Victory Medal British Medal
One hundred years ago, on the 9th November 1918, two days before the Armistice was announced, ‘The Times’ newspaper was full of the impending Victory for the Allies. For more than four years Britain together with many countries across the world had been engaged in a War resulting in the deaths of millions of lives, both military and civilian. The numbers were so high they are almost impossible to calculate accurately. Almost every town, village and community in Great Britain saw a diminution in their population. The Trimleys were no exception and as you may recall from an earlier article, Barbara Shout has now researched the lives of all those who went to fight in the First World War and any subsequent conflicts. As this year’s Remembrance commemorations became closer I asked Barbara, who knows “her boys” very well, which particular village Soldier should step forward from the shadows to be presented afresh to our Village. The person she proposed for St. Martin’s was Pharoah Alexander. I regard him as an excellent choice, not least because his story personifies the experiences of the First World War Tommy and particularly because he is a quiet, enduring Hero.
I offer Private Pharaoh Alexander’s short life to you for consideration and reflection.
In common with most of his fellow villagers, his background was ordinary enough. Pharoah Alexander was born in June 1881, narrowly avoiding the decennial census taken a few months before his birth. But we know his father was John Alexander and his mother Rebecca Brown and that they married in 1864. By the time Pharoah arrived, his parents had been married for nearly 17 years. He was not the first child in the family and nor was he to be the last. The family he was born into was typical of the many Trimley residents at this time, in that his father worked as an agricultural labourer and was therefore unlikely to be the recipient of a substantial wage; he would certainly have known hard physical conditions working on the land. It is probable Pharaoh’s own life became harder in 1886, when he experienced his first major bereavement following the death of his mother when he was just five years. Even in the 21st century, the life of a single parent is not easy and a man in the 19th would have been desperate for help. I suspect Pharoah and his siblings went to live with relatives for a while because his father was unlikely to have been in a position to have provide domestic care for his three sons. One way or another, young Pharoah would have been a small bereft child in need of love, care and cosseting. Did he receive these requirements? We have no way of knowing. But what we do know is that in 1891 his father John, married an Eliza Benham and ordinary family life was likely to have resumed, albeit for just a few years. By the time Pharoah was 19, he was to experience bereavement again when his father died in early 1900. He was working by this time, possibly having left school by the age of 14 although realistically he is more likely to have finished at the age of 12 or 13, especially if the family needed his income. He was employed as a Bricklayer’s labourer until at least 1911 by which time he had married Mabel Turner and become the father of Doris Mabel. A second child, Edward was born in 1912. By 1914 he had changed his occupation and was a Warrener. Life in Maple Cottage in Mill Lane, Trimley St. Martin may have been hard but surrounded by his small family I hope it was happy one.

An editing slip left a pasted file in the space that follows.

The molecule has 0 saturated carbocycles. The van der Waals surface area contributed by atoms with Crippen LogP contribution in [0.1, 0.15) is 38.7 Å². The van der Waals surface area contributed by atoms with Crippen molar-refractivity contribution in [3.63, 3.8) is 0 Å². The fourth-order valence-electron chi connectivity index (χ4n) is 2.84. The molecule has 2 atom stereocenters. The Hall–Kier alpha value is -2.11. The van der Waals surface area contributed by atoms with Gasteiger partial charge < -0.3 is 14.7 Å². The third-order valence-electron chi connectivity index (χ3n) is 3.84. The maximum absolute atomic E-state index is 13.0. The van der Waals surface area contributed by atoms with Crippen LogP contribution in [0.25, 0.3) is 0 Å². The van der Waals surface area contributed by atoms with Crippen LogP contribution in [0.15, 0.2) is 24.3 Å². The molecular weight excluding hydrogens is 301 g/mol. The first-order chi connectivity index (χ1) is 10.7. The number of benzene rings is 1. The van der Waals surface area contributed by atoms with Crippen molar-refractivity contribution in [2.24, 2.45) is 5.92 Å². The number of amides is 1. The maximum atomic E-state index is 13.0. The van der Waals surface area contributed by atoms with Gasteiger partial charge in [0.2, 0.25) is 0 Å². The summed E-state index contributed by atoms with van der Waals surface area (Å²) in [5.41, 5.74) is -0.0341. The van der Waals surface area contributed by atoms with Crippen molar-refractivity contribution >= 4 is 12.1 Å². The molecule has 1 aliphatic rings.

Maple Cottage, Mill Lane, Trimley St. Martin
Those are the simple headlines of his life and bar one or two more children and normal circumstances, there wouldn’t be much more to add I imagine. But on the 28th July 1914, everything was to change for everyone living and yet to come. Archduke Franz Ferdinand, heir to the Austrian Empire, was assassinated along with his wife Sophie in Sarajevo; international events accelerated; on 4th August 1914, Britain declared War on Germany. By the end of the year over 1 million men had enlisted, although the Authorities knew this number was insufficient to match the growing number of casualties. Conscription was introduced in 1916 but Pharoah Alexander, pre-empted it when he enlisted in Ipswich on 11th December 1915. He was 34 at this point, slightly older than many of the other men and his reasons for joining are not recorded in the military paper work but I believe they were likely to be driven by patriotic motives. He joined the Suffolk Regiment and became Private Alexander, 31991. Standing at 5 feet 10 inches (1.78 metres), he weighed 11 stone 8 oz (73.48 kilograms). He was cursorily examined, deemed to be in good physical condition and gained admission as a Tommy in the Army. His daily rate of pay was probably 1/-; the 2017 equivalent is about £4.90 a day and way below today’s minimum wage of £7.38 an hour.